Meanwhile, even as the world awaits the worse to happen in Nigeria, and Africa, the federal and state governments have put measures in place—isolation centres and palliatives. Now everybody is talking health, health and health. An unprecedented attention is now focused on health, a hitherto neglected sector, which had always given the affluent among us the excuse to jet out of the country. Whether we like it or not, we now have to salvage the health sector, just as the minister of finance talked about investment in healthcare facilities.
However, one thing is to make a policy statement, and it is another thing to carry it out to the letter. So, how are we faring with some of these measures? In the city centre of Abuja, the stay at home order is largely in force, but at precincts, where there is massive concentration of people, residents mill around freely. There were even traffic snarls at some places any time from 6pm, while those who should enforce the lockdown take bribes to allow people move around. Many had run shot of perishables, and so had to come out to buy. I learned there is virtually no restrictions in places like Kano and North-East axis. The news of COVID-19 and its devastation is yet to dawn on the people, or so it seems, due to the free movement of people. Thankfully, with the exception of Kaduna and Bauchi states, these nonchalant states are yet to record or report any infection.
But by far, the major issue for Nigerians is the ongoing discussion between the federal government and the National Assembly about the N500 billion COVID-19 crisis intervention fund. The Minister of Finance, Zainab Ahmed had already met with the leadership of the NASS to discuss the proposal and modalities for the intervention fund. According to her, the fund will “involve mopping up resources from various special accounts that the government maintain to be able to pull this N500 billion”, and as loans from multilateral institutions and expected grants. “The crisis intervention fund is to be utilised to upgrade healthcare facilities, among other things”. Nigeria, according to reports, is set to borrow 7 billion dollars from IMF, World Bank and others.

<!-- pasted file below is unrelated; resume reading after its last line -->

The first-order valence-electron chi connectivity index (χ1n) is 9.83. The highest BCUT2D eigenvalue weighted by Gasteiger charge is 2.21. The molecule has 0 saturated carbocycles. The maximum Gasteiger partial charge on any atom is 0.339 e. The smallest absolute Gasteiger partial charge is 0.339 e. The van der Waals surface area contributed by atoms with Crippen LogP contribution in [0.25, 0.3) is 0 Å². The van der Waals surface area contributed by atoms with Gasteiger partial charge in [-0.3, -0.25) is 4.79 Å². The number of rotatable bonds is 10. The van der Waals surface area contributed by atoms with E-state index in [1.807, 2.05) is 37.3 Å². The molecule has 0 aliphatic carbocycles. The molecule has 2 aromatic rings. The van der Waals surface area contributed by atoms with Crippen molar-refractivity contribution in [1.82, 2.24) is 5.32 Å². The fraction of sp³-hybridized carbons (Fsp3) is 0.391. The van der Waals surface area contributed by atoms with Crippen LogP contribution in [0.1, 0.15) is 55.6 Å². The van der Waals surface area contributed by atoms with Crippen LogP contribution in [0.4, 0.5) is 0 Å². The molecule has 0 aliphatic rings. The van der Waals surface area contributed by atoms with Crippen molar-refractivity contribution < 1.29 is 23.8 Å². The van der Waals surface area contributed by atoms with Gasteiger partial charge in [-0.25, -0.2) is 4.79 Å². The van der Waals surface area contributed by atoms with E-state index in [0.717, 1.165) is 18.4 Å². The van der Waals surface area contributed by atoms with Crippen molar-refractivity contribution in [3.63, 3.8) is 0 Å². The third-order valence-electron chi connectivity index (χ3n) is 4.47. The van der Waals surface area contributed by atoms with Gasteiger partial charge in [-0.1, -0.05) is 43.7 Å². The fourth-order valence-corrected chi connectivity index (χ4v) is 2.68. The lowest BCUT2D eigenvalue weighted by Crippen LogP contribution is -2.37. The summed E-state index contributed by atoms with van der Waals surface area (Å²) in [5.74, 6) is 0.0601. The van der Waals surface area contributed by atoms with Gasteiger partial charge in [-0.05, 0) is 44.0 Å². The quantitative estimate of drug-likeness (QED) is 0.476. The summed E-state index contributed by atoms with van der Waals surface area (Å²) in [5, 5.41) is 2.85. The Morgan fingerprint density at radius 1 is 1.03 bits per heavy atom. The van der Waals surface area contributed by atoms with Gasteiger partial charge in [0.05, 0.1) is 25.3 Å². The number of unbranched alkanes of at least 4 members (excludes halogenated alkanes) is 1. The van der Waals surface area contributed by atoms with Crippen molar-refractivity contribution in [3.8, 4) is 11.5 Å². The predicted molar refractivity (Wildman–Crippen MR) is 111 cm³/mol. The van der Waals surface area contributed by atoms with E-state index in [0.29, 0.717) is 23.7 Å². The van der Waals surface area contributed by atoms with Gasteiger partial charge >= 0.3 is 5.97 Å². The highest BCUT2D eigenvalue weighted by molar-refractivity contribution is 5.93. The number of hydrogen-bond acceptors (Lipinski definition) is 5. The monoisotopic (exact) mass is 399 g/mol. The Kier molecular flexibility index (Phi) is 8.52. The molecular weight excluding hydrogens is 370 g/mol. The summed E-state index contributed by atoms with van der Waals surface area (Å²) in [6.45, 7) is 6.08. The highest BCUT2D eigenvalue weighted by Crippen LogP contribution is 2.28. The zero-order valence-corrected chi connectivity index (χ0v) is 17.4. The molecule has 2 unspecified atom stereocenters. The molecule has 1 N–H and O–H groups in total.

In an oil dependent mono-economy, which now sells below 30 dollars, the least any government can do is to take loans from wherever. Debt is a death trap, so we should be cautious in embarking on borrowing spree at this time.
The president has also directed that150 million dollars be withdrawn from the Sovereign Wealth Fund to be shared among FG, states and local government councils. This might be a good move in view of dwindling revenues from crude oil and reduction in Federal allocations to states. But without proper checks and balances, framework and guidelines for its expenditure, the COVID-19 fund for the three tiers of government will go down the drain, just like the bailout funds, whose benefits, if any, cannot be sighted anywhere, including personnel emoluments such as salaries and pension payment, since people are still owed in states across the country.
We do hope that excessive loans will not further burden and pauperise Nigerians if we survive the COVID-19 pandemic. It is common knowledge that 33 out of the 36 states of the federation are not sustainable, cost of governance is ballooning and yet we are talking of more loans. Besides, it sends the wrong signal that it took a global pandemic for the Nigerian government to think of improving healthcare facilities. With a debt overhang, it is also inconceivable that government will think of another loan at a time of global economic meltdown. Let us also think through all these loans and not mortgage the future of the next generation just because a pandemic once occurred.